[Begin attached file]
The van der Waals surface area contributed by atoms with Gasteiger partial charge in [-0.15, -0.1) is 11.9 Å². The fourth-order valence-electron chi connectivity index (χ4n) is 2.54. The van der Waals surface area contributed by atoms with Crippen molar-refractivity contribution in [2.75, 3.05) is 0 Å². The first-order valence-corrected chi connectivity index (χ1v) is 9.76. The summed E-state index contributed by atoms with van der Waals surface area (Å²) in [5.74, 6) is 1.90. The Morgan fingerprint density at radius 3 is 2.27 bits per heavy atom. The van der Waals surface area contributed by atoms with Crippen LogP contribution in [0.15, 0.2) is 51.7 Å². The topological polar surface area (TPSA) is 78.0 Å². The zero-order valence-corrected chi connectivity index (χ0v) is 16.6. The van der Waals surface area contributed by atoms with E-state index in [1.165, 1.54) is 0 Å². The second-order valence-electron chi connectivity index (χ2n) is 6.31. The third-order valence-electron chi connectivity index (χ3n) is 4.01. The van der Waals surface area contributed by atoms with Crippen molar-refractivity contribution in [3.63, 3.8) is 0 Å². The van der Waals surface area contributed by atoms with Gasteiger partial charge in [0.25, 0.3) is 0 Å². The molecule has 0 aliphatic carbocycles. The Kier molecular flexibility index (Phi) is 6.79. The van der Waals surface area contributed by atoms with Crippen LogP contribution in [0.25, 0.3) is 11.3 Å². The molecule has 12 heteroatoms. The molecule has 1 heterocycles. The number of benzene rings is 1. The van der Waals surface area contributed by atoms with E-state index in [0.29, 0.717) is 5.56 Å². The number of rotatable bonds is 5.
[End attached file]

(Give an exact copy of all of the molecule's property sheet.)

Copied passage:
The van der Waals surface area contributed by atoms with Gasteiger partial charge in [-0.15, -0.1) is 11.9 Å². The fourth-order valence-electron chi connectivity index (χ4n) is 2.54. The van der Waals surface area contributed by atoms with Crippen molar-refractivity contribution in [2.75, 3.05) is 0 Å². The first-order valence-corrected chi connectivity index (χ1v) is 9.76. The summed E-state index contributed by atoms with van der Waals surface area (Å²) in [5.74, 6) is 1.90. The Morgan fingerprint density at radius 3 is 2.27 bits per heavy atom. The van der Waals surface area contributed by atoms with Crippen LogP contribution in [0.15, 0.2) is 51.7 Å². The topological polar surface area (TPSA) is 78.0 Å². The zero-order valence-corrected chi connectivity index (χ0v) is 16.6. The van der Waals surface area contributed by atoms with E-state index in [1.165, 1.54) is 0 Å². The second-order valence-electron chi connectivity index (χ2n) is 6.31. The third-order valence-electron chi connectivity index (χ3n) is 4.01. The van der Waals surface area contributed by atoms with Crippen molar-refractivity contribution in [3.63, 3.8) is 0 Å². The van der Waals surface area contributed by atoms with Gasteiger partial charge in [0.25, 0.3) is 0 Å². The molecule has 0 aliphatic carbocycles. The Kier molecular flexibility index (Phi) is 6.79. The van der Waals surface area contributed by atoms with Crippen LogP contribution in [0.25, 0.3) is 11.3 Å². The molecule has 12 heteroatoms. The molecule has 1 heterocycles. The number of benzene rings is 1. The van der Waals surface area contributed by atoms with E-state index in [0.29, 0.717) is 5.56 Å². The number of rotatable bonds is 5.